Of the 866 players who qualified for that plot — by playing in 50-plus games and averaging at least one shot attempt per game — Messi is the ninth-most efficient shooter overall (Ronaldo is 173rd), and he’s by far the most efficient of anyone with a similar shot volume. The highest-volume shooter who is more efficient is Mario Gomez, the former Bayern Munich striker, who takes about two-thirds as many shots as Messi.
Of course, these are raw shooting percentages and don’t account for the types of shots each player is taking or assisting, or the number of attempts. It’s generally harder to stay valuable over a larger number of shots, and we haven’t yet factored in that difficulty.
How should Argentina fans feel about all this, given the disappointment they’ve experienced in World Cups past and the hopes they’ve pinned on Messi this year? So far in the 2014 tournament, Messi has been erasing whatever gap there was between his Barcelona stats and his Argentina stats, with style. And that gap was never really as big as it appeared.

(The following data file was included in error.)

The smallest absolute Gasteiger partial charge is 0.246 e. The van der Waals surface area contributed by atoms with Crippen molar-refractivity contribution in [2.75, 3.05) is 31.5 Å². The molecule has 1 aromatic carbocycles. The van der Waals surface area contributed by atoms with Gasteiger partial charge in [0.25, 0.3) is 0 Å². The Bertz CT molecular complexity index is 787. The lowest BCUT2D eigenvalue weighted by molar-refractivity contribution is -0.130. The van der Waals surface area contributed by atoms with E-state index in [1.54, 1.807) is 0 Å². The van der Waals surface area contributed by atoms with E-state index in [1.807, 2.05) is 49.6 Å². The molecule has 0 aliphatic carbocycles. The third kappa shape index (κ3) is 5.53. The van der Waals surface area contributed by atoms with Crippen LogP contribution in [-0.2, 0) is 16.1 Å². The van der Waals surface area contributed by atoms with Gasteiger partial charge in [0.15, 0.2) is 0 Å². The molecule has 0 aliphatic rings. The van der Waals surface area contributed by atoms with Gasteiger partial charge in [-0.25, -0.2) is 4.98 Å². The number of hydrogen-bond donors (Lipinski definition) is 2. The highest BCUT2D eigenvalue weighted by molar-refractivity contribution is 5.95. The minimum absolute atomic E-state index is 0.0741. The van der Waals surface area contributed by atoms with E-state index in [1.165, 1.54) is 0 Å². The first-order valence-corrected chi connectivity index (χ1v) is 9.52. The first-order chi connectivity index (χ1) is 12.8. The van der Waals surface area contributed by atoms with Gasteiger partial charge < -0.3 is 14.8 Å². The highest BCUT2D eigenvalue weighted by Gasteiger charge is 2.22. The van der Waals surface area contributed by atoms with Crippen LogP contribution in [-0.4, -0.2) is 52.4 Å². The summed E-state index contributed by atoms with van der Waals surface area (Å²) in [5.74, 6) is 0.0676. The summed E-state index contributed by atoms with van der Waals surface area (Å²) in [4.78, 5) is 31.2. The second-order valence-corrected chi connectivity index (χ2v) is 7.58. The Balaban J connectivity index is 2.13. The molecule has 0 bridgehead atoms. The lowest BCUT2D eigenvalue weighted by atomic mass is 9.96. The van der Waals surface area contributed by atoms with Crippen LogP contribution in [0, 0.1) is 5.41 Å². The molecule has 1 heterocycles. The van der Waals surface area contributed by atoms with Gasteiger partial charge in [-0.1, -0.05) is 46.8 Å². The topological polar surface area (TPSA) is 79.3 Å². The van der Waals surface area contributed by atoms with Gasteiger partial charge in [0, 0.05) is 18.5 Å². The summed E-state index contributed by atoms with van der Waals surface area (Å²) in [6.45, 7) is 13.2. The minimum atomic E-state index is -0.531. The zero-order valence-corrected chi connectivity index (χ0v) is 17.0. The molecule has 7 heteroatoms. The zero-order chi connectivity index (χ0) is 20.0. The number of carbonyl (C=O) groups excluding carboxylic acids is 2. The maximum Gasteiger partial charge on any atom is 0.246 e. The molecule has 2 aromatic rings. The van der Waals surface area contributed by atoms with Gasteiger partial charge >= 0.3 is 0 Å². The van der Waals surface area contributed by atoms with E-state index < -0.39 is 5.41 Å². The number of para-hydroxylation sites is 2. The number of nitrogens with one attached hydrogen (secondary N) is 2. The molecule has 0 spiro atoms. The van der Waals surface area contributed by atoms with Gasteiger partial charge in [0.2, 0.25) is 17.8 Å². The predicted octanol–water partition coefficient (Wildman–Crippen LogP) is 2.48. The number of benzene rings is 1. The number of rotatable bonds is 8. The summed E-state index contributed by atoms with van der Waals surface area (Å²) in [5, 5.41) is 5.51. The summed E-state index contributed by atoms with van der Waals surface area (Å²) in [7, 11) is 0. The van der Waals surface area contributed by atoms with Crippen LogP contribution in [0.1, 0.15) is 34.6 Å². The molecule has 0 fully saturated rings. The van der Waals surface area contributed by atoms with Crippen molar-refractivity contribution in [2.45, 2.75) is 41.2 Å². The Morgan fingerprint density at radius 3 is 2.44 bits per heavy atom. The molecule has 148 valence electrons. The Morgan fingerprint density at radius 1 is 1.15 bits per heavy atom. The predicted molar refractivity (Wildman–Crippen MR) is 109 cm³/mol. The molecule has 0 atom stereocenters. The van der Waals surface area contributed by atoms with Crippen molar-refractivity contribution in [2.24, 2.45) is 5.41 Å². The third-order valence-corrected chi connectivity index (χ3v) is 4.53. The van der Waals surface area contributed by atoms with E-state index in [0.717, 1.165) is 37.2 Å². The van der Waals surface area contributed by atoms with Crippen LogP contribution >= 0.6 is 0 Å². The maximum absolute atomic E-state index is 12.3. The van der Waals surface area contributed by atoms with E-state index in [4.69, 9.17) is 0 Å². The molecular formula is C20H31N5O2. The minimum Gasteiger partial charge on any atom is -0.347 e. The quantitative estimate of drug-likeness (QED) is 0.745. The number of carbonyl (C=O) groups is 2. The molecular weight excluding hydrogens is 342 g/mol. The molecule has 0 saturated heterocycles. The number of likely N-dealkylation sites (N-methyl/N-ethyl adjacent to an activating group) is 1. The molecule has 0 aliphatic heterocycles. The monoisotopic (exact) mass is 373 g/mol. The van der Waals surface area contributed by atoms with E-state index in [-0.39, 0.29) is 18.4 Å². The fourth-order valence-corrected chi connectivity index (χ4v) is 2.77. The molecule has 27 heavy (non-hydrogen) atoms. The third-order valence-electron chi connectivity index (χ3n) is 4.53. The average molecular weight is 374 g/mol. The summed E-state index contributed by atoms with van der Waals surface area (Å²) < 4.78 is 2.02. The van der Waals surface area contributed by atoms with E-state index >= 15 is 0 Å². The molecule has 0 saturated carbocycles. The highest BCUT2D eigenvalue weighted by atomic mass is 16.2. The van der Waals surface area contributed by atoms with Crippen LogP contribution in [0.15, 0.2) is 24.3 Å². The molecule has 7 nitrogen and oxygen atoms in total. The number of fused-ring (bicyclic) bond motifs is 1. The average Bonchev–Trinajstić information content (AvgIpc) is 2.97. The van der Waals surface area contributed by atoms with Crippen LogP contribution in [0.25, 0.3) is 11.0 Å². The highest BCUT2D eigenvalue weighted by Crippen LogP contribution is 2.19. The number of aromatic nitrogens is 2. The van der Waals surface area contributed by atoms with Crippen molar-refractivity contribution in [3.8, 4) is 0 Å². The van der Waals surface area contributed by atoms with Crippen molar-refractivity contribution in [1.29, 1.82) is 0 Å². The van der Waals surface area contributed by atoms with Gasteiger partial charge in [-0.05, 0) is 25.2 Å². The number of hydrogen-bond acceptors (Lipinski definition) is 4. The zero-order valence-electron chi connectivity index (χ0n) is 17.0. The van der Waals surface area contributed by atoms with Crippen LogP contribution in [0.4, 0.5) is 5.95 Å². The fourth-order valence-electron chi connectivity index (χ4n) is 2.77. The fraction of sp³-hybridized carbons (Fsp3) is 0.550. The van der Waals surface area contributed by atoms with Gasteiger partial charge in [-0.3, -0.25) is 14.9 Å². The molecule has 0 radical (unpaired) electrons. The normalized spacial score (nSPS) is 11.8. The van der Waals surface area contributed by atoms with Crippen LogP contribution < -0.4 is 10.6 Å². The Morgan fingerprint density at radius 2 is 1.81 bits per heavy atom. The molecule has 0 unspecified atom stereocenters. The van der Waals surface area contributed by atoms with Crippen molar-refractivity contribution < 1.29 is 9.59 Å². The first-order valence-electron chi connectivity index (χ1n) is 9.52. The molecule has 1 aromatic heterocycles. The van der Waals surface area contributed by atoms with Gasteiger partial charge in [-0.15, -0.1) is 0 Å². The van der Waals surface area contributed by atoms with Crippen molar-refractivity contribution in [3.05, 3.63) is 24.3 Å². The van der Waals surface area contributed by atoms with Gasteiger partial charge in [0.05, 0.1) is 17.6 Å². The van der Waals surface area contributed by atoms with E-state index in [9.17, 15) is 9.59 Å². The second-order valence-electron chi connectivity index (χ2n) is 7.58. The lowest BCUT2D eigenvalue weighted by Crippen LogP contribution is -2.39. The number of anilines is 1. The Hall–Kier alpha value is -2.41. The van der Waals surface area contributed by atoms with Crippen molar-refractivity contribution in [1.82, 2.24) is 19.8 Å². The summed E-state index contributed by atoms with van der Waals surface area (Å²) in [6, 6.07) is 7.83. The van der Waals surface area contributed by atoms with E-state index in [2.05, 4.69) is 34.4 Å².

Since the 2010 World Cup, Messi has scored 19 goals and six assists for Argentina in 22 games (.9 goals per game and .3 assists per game, compared to 1.1 and .4 for Barca). For shooting/assisting efficiency, he has scored .199 GAA per game for Argentina versus .262 for Barca. He also has better defensive stats for Argentina, so even if there are persistent differences, it’s quite possible it has to do with style and Messi’s role on each team rather than the quality of his play.